July 21, 2024

DHS Announces Proposed Rule and Other Measures to Enhance Security, Streamline Asylum Processing

DHS Announces Proposed Rule and Other Measures to Enhance Security, Streamline Asylum Processing

DHS Announces Proposed Rule and Other Measures to Enhance Security, Streamline Asylum Processing

Release Date: May 9, 2024

WASHINGTON – As part of the Biden-Harris Administration’s continued efforts to enhance the security of our border and deliver more timely consequences for those encountered who do not have a legal basis to remain in the United States, today the Department of Homeland Security (DHS), through U.S. Citizenship and Immigration Services (USCIS), published a Notice of Proposed Rulemaking (NPRM) that would allow statutory bars to asylum to be applied much earlier in the process. Even though the number of migrants who are subject to these bars is small, this rule would enable DHS to more quickly remove those who are subject to the bars and pose a risk to our national security or public safety.

Federal law bars individuals who pose a national security or public safety risk from asylum and withholding of removal, specifically those who have been convicted of a particularly serious crime, participated in the persecution of others, are inadmissible on national security or terrorism-related grounds, or for whom there are reasonable grounds to deem them a danger to the security of the United States. While anyone who is deemed to pose a public safety threat is taken into custody, the asylum eligibility determination is not currently made until later in the process – at the merits adjudication stage of the asylum and withholding of removal claims. Today’s proposed rule would permit Asylum Officers to consider these bars to asylum and withholding of removal during initial credible fear screening, which happens just days after an individual is encountered. This will allow DHS to expeditiously remove individuals who pose a threat to the United States much sooner than is currently the case, better safeguarding the security of our border and our country.

“The proposed rule we have published today is yet another step in our ongoing efforts to ensure the safety of the American public by more quickly identifying and removing those individuals who present a security risk and have no legal basis to remain here,” said Secretary of Homeland Security Alejandro Mayorkas. “We will continue to take action, but fundamentally it is only Congress that can fix what everyone agrees is a broken immigration system.”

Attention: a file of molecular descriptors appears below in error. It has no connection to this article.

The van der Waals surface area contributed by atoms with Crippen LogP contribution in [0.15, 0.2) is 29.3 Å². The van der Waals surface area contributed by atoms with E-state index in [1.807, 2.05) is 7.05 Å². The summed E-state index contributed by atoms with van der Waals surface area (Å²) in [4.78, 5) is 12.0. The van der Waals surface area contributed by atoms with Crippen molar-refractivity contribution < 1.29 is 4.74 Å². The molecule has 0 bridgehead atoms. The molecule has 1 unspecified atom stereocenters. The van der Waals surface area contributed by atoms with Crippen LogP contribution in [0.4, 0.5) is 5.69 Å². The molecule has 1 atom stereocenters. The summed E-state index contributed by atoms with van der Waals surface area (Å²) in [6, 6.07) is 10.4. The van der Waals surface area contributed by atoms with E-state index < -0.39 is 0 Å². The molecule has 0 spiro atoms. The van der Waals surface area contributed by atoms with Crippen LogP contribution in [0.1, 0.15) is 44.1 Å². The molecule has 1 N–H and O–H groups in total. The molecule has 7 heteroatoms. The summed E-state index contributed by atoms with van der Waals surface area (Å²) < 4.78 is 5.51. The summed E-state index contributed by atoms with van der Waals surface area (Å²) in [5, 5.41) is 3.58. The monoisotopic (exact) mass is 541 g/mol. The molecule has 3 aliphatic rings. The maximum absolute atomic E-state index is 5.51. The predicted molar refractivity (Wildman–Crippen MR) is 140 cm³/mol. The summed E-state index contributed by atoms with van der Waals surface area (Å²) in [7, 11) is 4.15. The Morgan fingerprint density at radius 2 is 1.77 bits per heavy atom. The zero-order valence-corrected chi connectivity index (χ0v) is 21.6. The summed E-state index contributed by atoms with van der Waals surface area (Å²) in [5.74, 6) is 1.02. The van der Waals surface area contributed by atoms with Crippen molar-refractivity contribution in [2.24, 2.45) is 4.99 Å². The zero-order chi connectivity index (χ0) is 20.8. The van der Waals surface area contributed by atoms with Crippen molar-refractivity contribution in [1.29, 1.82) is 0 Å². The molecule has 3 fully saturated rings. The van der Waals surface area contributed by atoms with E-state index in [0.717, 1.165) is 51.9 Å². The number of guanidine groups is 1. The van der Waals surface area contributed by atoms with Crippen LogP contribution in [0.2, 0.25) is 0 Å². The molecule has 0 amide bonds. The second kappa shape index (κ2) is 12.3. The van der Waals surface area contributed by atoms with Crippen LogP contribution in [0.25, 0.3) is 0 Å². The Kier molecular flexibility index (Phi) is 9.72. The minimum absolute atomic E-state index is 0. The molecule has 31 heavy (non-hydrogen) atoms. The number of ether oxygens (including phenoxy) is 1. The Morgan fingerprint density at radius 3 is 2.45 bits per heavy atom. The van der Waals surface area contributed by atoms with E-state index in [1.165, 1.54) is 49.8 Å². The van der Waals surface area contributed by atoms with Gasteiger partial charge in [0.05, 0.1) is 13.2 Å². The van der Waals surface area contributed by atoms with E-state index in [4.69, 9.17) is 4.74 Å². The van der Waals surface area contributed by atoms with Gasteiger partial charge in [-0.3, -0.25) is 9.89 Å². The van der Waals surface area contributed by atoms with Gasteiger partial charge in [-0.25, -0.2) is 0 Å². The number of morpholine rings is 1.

Noncitizens who present a national security or public safety risk remain in DHS custody while their cases are referred for full immigration hearings before an immigration judge, a process that can take years and is resource intensive. The proposed rule would allow Asylum Officers to issue denial of claims within days after an individual is encountered when there is evidence that the individual is barred from asylum because of a terrorism, national security, or criminal bar, thereby significantly shortening the overall time between encounter and removal from the United States.

In addition to this proposed rule and in close coordination with vetting and law enforcement partners, DHS is updating its policy and procedures regarding the use of classified information in immigration proceedings. This updated guidance clarifies the circumstances in which classified information should be used in immigration proceedings. Consistent with longstanding practice, DHS will continue to screen and vet individuals prior to their entry to the United States to identify national security or public safety threats and take appropriate action.

The Department also continues enforcing the Circumvention of Lawful Pathways (CLP) rule. This rule incentivizes the use of orderly processes and imposes swifter consequences for those without a legal basis to remain in the United States. Today, USCIS issued revised guidance to Asylum Officers to consider whether an asylum seeker could reasonably relocate to another part of the country of feared persecution when assessing claims of future persecution in all credible fear cases. Internal relocation has always been a part of an analysis of future claims of harm, and this new guidance, consistent with the CLP rule, will ensure early identification and removal of individuals who would ultimately be found ineligible for protection because of their ability to remain safe by relocating elsewhere in the country from which they fled.

The Biden-Harris Administration has already taken numerous actions to address migration challenges in the region and at our border, while overseeing a historic expansion of lawful pathways. These efforts, with partner countries in the region and across the world, have made a significant impact. From May 12, 2023 through May 1, 2024, DHS has removed or returned more than 720,000 individuals, the vast majority of whom crossed the Southwest Border, including more than 109,000 individual family members. That includes removals to 170 countries around the world. Total removals and returns since mid-May 2023 exceed removals and returns in every full fiscal year since 2011. DHS has also significantly expanded the capacity to conduct the credible fear interviews needed to ultimately remove those without a legal basis to stay in the United States.

The Administration again calls on Congress to pass needed reforms and provide DHS the resources and tools it needs to fully implement expedited processing of all individuals encountered at the border. The public is invited to submit comments on the NPRM during the 30-day public comment period from May 13, 2024 to June 12, 2024.

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Last Updated: 05/10/2024
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Originally published at https://www.dhs.gov/news/2024/05/09/dhs-announces-proposed-rule-and-other-measures-enhance-security-streamline-asylum